Review written by Jennifer Lewis.
The Exiled Queen is the second book in the Seven Realms series. The Demon King (book 1 in the series) ends with Raisa fleeing her home to avoid a forced marriage to Micah Bayar, son of the high wizard Lord Gavan Bayar. The law prohibits a wizard from sitting on the throne, but the wizard council has been steadily manipulating Raisa’s mother to insinuate themselves into positions of power. Raisa escapes to Oden’s Ford to become a cadet in the military academy to hide from the wizard council and to expand her education in order to be a better ruler when she is queen.
Meanwhile, the clans have sent Hans Alister to Oden’s Ford with his friend and fellow charmcaster Dancer to learn more about the magical power they possess. The clans are severely anti-magic due to past wrongs they have suffered at the hands of magic users, but they have recognized that they will need magic to combat the magical force growing in the city capital that has no love for the clans.
The Exiled Queen follows both Han and Raisa through their time at Oden’s Ford as they find each other again after having parted ways in Fellsmarch and confront their own unique challenges both with and without the other’s aid.
SPOILER ALERT: Things you might want to know before suggesting this to your kid
Strong Female Characters
Raisa continues to develop as the strong female character I so enjoyed in The Demon King. The Exiled Queen has Raisa grappling with being in love with either Amon (captain of her guard) or Han more than is sometimes enjoyable to someone my age, but it is likely something a younger audience would enjoy. Raisa’s willingness to separate herself from the comforts of home in order to learn to be a better leader as well as the caring manner with she treats those around her are refreshing traits to see in a teenage heroine. She’s wise enough to know when she needs to accept help and strong enough to survive on her own.
Woven throughout the plot are hints at how complicated the politics of a realm can be. Raisa repeatedly notes how little she knows about what goes on her own queendom let alone the true motivations behind the actions of the other realms. It’s intriguing to see these other kingdoms with their motivations and desires unfold almost as a backdrop to Raisa’s story, motivations that I believe will come into play more in the next two books.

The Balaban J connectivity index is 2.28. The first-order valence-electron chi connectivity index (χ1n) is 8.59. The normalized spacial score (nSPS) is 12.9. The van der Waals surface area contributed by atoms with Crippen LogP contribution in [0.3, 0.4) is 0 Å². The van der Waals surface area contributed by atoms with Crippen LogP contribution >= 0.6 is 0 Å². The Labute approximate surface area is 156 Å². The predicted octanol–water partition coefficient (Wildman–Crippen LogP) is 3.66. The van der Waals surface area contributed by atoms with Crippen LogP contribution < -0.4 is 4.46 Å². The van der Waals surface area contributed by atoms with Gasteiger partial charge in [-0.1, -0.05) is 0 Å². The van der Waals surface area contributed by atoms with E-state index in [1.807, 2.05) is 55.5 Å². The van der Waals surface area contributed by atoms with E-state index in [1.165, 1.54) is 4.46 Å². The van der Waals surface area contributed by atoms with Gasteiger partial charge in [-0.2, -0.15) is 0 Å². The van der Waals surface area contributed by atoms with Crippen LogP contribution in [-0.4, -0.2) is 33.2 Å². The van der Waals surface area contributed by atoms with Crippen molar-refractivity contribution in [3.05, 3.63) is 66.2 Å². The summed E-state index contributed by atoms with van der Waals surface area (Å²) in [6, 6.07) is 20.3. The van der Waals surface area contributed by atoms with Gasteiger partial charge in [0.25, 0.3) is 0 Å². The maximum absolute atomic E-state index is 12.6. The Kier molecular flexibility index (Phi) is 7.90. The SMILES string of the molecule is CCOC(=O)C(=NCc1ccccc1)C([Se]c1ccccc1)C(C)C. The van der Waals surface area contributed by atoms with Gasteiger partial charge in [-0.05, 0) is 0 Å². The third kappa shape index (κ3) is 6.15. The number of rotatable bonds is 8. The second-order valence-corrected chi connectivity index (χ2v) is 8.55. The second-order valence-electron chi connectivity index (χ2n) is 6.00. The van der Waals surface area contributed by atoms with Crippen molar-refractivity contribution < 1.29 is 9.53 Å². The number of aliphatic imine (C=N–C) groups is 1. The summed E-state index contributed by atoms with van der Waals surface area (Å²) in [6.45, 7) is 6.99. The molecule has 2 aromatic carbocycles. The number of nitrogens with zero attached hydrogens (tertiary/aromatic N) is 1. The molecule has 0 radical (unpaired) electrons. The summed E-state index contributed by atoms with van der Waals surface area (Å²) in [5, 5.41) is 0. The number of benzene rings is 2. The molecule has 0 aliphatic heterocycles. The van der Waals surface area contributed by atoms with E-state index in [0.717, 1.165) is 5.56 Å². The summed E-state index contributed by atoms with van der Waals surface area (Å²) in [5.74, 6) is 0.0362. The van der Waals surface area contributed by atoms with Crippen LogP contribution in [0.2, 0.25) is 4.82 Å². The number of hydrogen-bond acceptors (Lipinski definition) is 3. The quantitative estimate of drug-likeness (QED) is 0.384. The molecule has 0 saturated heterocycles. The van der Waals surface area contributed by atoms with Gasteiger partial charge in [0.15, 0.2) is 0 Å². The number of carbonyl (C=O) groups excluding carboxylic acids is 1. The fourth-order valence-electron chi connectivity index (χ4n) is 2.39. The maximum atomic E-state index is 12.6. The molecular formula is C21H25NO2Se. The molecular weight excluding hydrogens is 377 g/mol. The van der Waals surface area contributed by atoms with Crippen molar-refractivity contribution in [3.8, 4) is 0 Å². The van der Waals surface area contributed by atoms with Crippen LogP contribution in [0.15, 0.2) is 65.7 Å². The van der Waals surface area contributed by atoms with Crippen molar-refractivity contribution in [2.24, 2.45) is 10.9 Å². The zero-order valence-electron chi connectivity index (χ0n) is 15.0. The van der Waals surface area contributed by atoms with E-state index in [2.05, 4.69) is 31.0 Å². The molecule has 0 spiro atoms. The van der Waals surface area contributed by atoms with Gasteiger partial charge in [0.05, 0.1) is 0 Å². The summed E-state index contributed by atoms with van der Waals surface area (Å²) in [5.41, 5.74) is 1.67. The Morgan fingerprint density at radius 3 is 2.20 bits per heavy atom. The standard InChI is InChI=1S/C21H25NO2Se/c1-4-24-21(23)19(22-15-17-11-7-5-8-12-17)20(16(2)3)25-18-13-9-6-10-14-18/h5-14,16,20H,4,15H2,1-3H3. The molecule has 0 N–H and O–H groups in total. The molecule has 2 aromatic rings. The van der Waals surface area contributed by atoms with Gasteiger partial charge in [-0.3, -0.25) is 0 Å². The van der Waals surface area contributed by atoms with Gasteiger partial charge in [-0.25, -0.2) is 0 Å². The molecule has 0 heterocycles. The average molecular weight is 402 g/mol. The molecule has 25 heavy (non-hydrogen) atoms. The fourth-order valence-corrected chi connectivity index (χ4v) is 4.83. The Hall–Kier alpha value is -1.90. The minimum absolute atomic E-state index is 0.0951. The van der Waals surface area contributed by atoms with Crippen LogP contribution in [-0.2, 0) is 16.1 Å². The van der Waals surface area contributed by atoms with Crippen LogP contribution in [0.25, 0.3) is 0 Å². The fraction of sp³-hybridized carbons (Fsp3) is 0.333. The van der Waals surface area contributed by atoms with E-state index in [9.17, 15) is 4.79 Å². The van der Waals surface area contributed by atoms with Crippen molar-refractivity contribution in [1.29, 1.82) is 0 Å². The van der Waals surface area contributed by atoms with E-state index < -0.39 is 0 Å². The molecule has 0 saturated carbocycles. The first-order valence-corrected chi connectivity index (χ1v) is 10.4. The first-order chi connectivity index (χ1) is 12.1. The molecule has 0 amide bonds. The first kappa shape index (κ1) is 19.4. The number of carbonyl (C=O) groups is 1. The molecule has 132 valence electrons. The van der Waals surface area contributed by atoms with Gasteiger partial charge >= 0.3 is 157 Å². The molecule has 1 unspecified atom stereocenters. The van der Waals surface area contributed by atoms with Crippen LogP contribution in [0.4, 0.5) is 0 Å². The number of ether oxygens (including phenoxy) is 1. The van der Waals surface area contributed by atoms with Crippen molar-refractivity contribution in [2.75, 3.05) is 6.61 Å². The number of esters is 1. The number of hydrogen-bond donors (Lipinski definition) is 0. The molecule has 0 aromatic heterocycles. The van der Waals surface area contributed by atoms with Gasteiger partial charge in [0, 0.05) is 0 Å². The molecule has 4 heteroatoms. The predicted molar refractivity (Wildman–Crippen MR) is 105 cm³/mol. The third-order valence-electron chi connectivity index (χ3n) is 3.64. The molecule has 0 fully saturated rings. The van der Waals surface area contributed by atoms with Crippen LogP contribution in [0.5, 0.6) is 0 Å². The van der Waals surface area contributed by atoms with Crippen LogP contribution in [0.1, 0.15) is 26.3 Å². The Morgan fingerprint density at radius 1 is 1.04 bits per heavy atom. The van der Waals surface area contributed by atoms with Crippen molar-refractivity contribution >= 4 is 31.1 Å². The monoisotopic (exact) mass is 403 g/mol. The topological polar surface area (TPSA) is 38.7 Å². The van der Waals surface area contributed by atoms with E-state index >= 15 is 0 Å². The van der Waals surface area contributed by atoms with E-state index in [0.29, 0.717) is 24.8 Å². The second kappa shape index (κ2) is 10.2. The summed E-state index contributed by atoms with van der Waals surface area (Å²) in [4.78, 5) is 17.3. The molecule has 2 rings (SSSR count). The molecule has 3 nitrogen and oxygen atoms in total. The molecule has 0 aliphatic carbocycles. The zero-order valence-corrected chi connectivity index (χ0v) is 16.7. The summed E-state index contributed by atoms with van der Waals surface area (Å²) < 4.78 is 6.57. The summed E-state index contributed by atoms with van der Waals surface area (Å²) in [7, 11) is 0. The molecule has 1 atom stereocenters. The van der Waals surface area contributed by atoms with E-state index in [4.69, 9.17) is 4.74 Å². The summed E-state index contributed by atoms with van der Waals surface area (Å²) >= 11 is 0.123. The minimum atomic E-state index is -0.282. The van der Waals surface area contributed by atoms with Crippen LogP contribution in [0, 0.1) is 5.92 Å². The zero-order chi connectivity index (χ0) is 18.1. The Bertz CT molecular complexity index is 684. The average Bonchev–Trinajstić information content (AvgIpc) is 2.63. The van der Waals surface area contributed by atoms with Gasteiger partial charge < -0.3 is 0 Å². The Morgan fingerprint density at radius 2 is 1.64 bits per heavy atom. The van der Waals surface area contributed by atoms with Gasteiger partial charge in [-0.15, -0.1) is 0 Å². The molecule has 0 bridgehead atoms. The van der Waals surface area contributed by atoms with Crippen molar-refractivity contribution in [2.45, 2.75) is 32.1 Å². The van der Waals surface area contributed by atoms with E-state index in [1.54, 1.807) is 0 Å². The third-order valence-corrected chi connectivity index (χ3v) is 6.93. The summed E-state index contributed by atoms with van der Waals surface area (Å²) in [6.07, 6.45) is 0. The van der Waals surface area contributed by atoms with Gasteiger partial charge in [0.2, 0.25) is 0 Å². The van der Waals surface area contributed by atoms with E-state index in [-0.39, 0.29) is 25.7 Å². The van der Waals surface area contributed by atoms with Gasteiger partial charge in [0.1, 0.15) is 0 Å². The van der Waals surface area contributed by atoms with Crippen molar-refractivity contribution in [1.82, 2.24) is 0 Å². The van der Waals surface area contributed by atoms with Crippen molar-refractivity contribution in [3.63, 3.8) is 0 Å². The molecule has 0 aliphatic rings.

There is no sex in this book. However, there are some scenes between Raisa and Amon (head of Raisa’s guard) and Raisa and Han, as there were in The Demon King. This book finds Han and Raisa beginning to shed clothing, but the action stops there when they are interrupted by Amon.
There is some violence in this book. As Raisa escapes the capital for Oden’s Ford, her traveling party is repeatedly attacked. Han and Dancer are pursued and attacked on their way to Oden’s Ford by Lord Bayar’s daughter since Lord Bayar wishes to assassinate Han for stealing the Demon King amulet from the Bayar family.
There are multiple kidnappings in this book. Han and Dancer get kidnapped on the way to Oden’s Ford by a prince who wants to use their magic to help him fight his war. Members of Raisa and Amon’s troop are kidnapped by Waterwalkers when they travel through the Fens to avoid those who wish to find the princess. Raisa is kidnapped by Micah so she can be brought home and forced (again) to marry him.
Portrayal of Family and Relationships
Amon and Raisa’s relationship as head of the royal guard bound to the queen through magic continues to develop. Amon’s triple, to which Raisa belongs, becomes a family as they travel to Oden’s Ford and live together there. It is interesting how little the main characters rely on their biological family, and how much they must depend on their friends and themselves to get by.
Another type of relationship on Raisa’s mind is one of a marriage without love. While this may be a common occurrence in political arenas, it’s a concept that might be troubling to some readers.
Lastly, one of Raisa’s friends who is always trying to set Raisa up with Han is in a lesbian relationship with another woman at the school. This is not something that is dwelled upon but that just is part of Raisa’s friend’s life.
Most of the students at Oden’s Ford drink alcoholic cider. Alcoholism doesn’t seem to be an issue related to this, but “keeping your wits” does. Han and Dancer are drugged with turtle weed before they are kidnapped on their way to Oden’s ford, as is Raisa when Micah kidnaps her. There are also references to “razor leaf” users, and the effects razor leaf addiction has had on their lives.
There is much tension between the clans (e.g. Dancer’s family, the Demonai where Raisa’s father is from) and the Wizards. This stems from the Breaking when the wizards, led by the Demon King, almost destroyed the world. Now, the clans control the artifacts the wizards need to channel their magic, which has led to a strain in the relationship between the two. Occasionally, this leads to conversations that hint at racism towards either the clans or the wizards.
Amazon recommends ages 10 and up for this book. I was comfortable letting my 12 year old read it, but I would probably want to read it with my 10 year old to talk through the concepts that come up.
The Exiled Queen by Cinda Williams Chima
Published in 2010 by Hyperion
Book 2 of the Seven Realms series (follows The Demon King, followed by The Gray Wolf Throne and The Crimson Crown)
Read the paperback